That title may be a bit sensationalist, but I’m trying to make a point. Kids aren’t using enough technology at home or at school. Before you tell me how much they are on their phones and in front of computers, at least hear me out.
We know that communication is a central theme in 21st century classrooms. We moan about the fact that people would rather email or text than actually make a call. I’m OK with this. Unless it is an emergency, in which case you should always call. Everybody I know is trying to get time back. So why not use technology to get some of that time back? Using emailing and texting is imperative to saving yourself time instead of making the phone call. Plus, I know that when I get an email or text, that it is an indicator that there is no fire to put out and it can wait until it is convenient for me. What does this have to do with kids? We should be teaching them these skills too! A succinct and well written text or email can convey so much in so few words. Use these tools with your students.
So why then do so many schools still ban cell phones and not give out email addresses? I can only guess what the answers are, but I imagine it has something to do with being off task. It may happen in my lifetime that teachers and administrators start to realize that we should be teaching skills that real people are using everyday in the workplace.Texting clients or vendors is not rude; it is how real people communicate.
Too Much Screen Time
This is where things get a little less clear. There are lots of places to find guidelines for kids on screen time. I will argue that screen time is idle time wasted in front of the television or possibly a video game. Actual productive work is not “screen time.” I understand that watching tv prevents kids from exercise and thinking. I am not condoning that. I closely monitor how much my own children watch tv or play video games. I don’t however prevent my kids from writing on a computer, creating movies or music, or researching how to do these things. These are passions for kids. And just like we wouldn’t stop them from running if that is their passion, why would we stop them from working on a computer when creation is their passion. It’s important for them to develop these skills when they are young so that when they are adults they will be able to compete with others for the same jobs.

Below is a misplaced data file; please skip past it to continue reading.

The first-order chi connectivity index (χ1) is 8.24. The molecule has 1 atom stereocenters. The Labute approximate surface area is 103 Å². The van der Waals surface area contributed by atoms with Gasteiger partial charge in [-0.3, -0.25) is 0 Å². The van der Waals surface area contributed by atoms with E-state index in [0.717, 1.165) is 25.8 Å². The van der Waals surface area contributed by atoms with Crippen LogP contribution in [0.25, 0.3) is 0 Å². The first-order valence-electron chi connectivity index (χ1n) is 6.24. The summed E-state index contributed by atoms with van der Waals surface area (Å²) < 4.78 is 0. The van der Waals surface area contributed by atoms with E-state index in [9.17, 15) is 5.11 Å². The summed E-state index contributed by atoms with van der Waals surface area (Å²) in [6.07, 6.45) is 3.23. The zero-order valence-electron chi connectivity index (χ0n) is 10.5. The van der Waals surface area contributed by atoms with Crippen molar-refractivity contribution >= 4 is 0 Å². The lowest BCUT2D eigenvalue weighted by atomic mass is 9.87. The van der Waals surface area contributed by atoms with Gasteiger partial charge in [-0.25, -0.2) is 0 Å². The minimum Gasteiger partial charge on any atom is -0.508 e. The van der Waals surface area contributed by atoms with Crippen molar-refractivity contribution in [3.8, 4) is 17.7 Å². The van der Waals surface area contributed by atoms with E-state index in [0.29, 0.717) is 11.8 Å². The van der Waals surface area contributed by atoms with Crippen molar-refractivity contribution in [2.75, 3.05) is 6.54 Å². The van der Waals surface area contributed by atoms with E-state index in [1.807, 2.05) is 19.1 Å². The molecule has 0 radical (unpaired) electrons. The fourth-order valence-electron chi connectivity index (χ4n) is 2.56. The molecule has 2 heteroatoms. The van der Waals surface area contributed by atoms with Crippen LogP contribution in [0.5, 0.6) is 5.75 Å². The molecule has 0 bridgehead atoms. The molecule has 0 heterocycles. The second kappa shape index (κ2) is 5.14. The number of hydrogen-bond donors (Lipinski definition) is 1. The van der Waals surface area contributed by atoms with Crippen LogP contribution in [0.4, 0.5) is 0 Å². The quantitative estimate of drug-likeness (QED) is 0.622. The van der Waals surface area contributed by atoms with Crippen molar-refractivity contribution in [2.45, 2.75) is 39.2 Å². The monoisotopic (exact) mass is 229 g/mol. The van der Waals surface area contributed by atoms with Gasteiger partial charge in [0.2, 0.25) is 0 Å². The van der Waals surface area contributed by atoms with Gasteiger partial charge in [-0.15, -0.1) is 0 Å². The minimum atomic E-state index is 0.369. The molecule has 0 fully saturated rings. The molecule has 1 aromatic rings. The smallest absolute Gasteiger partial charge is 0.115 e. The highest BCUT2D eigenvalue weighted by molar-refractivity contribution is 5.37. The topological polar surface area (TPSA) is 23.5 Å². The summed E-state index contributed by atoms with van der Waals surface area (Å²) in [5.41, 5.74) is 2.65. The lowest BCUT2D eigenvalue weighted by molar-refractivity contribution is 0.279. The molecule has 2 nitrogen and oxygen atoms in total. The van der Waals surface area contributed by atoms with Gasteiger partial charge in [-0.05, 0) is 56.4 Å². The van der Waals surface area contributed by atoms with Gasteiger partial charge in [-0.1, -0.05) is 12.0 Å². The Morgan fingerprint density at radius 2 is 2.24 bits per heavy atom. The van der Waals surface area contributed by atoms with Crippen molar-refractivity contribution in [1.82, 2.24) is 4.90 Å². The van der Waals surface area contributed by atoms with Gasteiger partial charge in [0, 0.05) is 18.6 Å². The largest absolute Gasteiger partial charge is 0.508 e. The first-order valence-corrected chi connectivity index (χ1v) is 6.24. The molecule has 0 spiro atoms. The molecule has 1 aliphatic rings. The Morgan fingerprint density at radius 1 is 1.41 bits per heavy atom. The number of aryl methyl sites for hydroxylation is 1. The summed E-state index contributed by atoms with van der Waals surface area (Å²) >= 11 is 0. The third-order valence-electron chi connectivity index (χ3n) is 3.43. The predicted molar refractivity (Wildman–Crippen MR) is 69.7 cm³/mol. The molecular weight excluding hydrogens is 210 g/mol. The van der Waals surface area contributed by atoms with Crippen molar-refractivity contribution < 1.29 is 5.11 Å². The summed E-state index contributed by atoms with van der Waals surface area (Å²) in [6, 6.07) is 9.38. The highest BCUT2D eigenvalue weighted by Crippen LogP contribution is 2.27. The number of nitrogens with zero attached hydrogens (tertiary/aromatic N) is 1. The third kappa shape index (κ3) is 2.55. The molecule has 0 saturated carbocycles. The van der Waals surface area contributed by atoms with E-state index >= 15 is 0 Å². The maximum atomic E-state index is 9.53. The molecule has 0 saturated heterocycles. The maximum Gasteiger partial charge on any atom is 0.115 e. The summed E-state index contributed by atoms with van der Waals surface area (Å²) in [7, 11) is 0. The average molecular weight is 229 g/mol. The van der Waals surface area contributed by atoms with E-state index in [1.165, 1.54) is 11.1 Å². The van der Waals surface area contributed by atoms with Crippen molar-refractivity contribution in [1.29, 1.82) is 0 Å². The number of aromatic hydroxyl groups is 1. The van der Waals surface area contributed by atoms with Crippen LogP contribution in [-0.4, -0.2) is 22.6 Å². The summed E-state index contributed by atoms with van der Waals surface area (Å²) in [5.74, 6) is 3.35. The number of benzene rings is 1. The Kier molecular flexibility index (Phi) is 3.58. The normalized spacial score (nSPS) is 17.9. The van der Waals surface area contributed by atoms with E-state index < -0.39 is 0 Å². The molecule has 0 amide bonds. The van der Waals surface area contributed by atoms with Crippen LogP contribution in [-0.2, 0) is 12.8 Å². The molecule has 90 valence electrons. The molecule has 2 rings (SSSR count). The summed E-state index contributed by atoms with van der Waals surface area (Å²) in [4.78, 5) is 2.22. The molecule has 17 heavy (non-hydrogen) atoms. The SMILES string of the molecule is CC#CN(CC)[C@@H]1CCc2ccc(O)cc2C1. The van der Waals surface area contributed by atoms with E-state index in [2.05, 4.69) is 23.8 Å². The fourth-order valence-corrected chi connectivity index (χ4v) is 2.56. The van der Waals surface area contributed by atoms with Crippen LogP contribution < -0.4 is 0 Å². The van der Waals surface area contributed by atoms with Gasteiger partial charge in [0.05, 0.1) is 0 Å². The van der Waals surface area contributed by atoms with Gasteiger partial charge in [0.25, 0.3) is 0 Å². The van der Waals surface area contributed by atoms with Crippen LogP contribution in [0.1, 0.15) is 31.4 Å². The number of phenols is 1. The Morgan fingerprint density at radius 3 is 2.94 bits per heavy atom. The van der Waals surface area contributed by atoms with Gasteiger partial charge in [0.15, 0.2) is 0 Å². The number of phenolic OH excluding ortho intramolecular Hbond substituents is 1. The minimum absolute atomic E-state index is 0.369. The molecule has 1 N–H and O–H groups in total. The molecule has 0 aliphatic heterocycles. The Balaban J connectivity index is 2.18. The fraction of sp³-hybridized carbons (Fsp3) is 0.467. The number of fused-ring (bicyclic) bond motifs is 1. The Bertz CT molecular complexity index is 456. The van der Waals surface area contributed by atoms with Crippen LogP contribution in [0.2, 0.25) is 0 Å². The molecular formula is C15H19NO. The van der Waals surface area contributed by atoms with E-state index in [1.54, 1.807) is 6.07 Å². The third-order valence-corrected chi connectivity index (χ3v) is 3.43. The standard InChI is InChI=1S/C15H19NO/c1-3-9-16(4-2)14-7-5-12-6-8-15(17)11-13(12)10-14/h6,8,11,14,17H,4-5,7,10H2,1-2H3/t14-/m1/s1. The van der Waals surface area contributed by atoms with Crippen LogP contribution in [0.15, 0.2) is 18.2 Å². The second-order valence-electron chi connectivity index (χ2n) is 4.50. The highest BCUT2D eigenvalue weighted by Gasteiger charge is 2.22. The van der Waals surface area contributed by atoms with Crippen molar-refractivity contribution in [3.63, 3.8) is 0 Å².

The challenge for us as educators is to give students productive time on computers. We shouldn’t just be digitizing worksheets. Instead, we should be creating engaging experiences that they will want to work on for hours. The right creative outlet will have them less interested in that other screen time.